The these are new words in which

use of Nadsat in A Clockwork Orange is significant.
On the surface, the most obvious reason is to allow the reader to empathize more easily with Alex, described as
“one of the most appallingly vicious creations in recent fiction”. Throughout
the novel, Alex enjoys committing shocking acts of violence upon innocent people, which would usually make it
difficult for us as readers to empathize with
him.  The use of the fictional language protects
us from the full horror of his violence by creating a  buffer between the actual events and what the
reader comprehends, because many of the words
no longer have the same connotations as they do in regular English. Burgess himself
said, “to tolchock a chelloveck in the kishkas
does not sound as bad as booting a man in the guts”.  Because these are new
words in which the reader has no existing emotional investment, the reader doesn’t have the same negative association
with the action, leaving Burgess free to have
Alex do what he wants without the reader judging him so harshly. By disconnecting
the emotive response to the words from their
meaning, nadsat creates a cushioning layer
between the acts of violence and how the reader
understands these acts. In A Clockwork Orange
Resucked, Burgess says “Nadsat, a
Russified version of English, was meant to muffle the raw response we expect from pornography”. He also points out that he was sickened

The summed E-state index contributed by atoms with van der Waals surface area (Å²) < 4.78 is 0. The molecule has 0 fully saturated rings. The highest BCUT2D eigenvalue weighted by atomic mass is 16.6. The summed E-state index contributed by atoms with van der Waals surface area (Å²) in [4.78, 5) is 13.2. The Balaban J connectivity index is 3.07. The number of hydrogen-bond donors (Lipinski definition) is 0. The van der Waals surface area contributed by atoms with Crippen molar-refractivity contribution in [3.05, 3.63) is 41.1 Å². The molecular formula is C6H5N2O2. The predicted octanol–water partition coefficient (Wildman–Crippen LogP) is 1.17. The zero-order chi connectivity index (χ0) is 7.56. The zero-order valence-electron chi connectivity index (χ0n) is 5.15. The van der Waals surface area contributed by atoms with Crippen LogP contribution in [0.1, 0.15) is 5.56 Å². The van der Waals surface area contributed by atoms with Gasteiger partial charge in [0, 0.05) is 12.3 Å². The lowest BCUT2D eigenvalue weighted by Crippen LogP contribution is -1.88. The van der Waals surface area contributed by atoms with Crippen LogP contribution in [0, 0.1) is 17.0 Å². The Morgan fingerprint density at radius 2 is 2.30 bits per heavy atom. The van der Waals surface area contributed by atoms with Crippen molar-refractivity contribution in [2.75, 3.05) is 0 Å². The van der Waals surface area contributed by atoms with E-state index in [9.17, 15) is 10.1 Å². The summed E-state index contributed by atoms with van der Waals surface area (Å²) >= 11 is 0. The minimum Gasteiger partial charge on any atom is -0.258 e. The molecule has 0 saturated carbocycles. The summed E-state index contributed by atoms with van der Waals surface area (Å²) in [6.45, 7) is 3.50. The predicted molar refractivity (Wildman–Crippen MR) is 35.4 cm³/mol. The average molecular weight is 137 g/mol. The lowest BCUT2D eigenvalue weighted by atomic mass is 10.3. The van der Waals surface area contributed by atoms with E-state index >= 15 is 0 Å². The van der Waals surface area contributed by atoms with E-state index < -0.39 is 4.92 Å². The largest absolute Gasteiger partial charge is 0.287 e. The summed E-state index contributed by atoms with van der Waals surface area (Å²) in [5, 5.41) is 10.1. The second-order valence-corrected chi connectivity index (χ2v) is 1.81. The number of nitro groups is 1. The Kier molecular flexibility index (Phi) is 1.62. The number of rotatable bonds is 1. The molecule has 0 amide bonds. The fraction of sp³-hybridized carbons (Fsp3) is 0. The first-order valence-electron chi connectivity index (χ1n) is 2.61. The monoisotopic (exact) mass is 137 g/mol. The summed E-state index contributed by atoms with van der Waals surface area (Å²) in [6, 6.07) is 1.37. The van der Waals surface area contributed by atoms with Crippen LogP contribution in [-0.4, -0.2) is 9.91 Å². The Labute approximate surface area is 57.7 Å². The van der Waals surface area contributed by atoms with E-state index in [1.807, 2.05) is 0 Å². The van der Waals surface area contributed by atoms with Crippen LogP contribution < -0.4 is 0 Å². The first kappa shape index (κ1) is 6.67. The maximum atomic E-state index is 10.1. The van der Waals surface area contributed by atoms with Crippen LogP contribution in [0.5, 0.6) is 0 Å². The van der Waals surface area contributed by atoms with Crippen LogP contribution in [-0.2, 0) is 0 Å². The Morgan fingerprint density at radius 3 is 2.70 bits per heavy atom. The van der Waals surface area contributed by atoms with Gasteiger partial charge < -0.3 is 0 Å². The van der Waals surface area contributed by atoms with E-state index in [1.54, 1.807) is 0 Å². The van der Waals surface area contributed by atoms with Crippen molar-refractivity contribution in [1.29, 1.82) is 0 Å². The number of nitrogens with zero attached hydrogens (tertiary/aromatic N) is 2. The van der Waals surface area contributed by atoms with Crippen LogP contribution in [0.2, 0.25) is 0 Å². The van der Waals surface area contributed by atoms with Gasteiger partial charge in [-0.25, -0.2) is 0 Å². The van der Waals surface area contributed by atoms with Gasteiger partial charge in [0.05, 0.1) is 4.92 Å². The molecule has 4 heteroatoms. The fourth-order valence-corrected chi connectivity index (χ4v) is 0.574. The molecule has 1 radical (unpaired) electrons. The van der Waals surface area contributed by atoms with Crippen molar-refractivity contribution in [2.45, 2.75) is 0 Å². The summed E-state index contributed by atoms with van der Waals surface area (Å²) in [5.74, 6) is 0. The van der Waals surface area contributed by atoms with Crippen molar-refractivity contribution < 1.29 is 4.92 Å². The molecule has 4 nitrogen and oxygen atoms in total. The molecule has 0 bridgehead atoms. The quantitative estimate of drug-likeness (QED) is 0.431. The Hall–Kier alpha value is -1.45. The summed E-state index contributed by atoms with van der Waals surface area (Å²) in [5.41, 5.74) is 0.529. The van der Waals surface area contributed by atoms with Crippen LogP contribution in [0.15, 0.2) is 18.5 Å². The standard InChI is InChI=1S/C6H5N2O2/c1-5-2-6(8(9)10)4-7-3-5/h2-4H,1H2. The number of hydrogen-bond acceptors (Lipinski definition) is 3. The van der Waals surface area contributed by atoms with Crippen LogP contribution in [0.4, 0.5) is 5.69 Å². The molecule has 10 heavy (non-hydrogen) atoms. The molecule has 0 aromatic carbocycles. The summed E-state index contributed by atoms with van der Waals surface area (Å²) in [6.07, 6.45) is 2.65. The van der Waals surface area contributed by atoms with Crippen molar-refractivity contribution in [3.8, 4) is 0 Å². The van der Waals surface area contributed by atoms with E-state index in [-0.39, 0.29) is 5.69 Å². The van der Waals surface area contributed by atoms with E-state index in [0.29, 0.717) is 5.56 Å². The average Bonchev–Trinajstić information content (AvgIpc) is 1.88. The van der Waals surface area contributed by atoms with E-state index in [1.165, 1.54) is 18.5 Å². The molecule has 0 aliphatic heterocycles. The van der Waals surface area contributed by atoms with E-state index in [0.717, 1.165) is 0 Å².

by his own excitement when he was writing
the rape scene. If we delve deeper into this idea, however, we reveal the possibility of more layers than at
first meet the eye. In Transformations of Language in Modern  Dystopias, David Sisk makes
the claim that Nadsat makes this perverse
enjoyment too attractive to resist and that it “titillates our morbid curiosity
and coaxes us into multiple readings”.
We as readers are tempted to re-read any difficult
or complex passages in order to more closely
and fully comprehend the Nadsat words, and
could inadvertently begin to immerse ourselves
in the violence of the scenes. We are then left with a choice, either we participate vicariously in the violence or we
choose to avoid it by leaving the Nadsat largely unknown but for its general meaning. Burgess
claimed that “this strange new lingo would act  like a kind of mist, half hiding the mayhem and
protecting the reader from his own baser 
instincts”, however, he did not realise the full ramifications
of his language: Nadsat is not a  buffer unless we choose it to be, and anyone who
desires to secretly respond to the violence is 
free to do so. Alex uses nadsat to
speak directly to his readers as narrator and treats them as friends, making us feel as if we are a part of his gang and
his subculture instead of condemning Alex for his
terrible acts of cruelty; their language includes anyone who uses it and
excludes all who don’t.  Our feeling of complicity
with Alex is further intensified by his use of “oh my brothers” when he speaks to us, a phrase one might expect to hear
between members of a union or resistance movement,
“thus uniting narrator and reader in resistance to the state”. Nadsat also helps prevent the reader from
thinking of Alex as unintelligent or crass, instead of as a “sufficiently intelligent young man”. If written in regular English or even an existing and readily recognizable
and comprehensible form of slang, the reader would have preconceived notions about the types of words used, who commonly uses them and where they are used.


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